Glasgow agrees, “It’s not a bad community, and Got A Voice is proof of that.” he says. “Even little kids no older than six or seven are getting on the radio, talking, just having fun. Because that’s what Got A Voice is about. It’s not a dangerous neighbourhood. We’re all good people.”


Birth Behind Bars

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New birth services offered at the Burnside prison.


Jean Catherine Steinberg says her day job is profound and humbling. She is a doula, a non-medical birth worker, both privately and as a volunteer with the Chebucto Family Centre.

Two years ago, she heard a gruesome story. Julie Bilotta, pregnant and in custody at the Ottawa-Carleton Detention Centre, gave birth alone in solitary confinement.

The story made international headlines, but to Steinberg and her fellow volunteers, it was more than just a headline. It was a spark.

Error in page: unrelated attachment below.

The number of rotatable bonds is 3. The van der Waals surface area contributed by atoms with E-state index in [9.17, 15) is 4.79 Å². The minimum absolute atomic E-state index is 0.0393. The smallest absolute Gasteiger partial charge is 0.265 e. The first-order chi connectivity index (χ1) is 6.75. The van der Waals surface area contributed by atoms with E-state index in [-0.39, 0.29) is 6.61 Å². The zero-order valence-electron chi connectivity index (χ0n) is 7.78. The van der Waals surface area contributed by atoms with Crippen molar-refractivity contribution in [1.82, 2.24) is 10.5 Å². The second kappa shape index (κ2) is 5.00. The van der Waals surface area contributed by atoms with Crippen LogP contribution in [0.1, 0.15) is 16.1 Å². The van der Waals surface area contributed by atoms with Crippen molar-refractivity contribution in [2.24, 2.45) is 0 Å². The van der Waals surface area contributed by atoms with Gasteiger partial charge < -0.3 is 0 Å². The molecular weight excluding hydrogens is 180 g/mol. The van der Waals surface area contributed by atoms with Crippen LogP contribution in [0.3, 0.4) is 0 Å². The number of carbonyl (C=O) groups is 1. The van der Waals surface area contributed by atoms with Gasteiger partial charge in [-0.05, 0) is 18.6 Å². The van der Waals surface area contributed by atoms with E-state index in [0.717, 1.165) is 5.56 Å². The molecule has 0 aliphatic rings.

“Some of us were obviously quite disgusted by hearing this story,” says Steinberg. “Some other birth workers got in touch with me because I’ve been doing other prison work for many years.”

So they started planning how to reach expecting inmates here in Halifax. Now, after two years of preparation, the Centre has begun offering doula services at the Central Nova Correctional Facility, commonly known as the Burnside Facility.

In the last 12 years, seven inmates at Burnside have given birth, says Eileen Collett, Deputy Superintendent of Administration and Programs at Central Nova. Right now, one pregnant woman is in custody.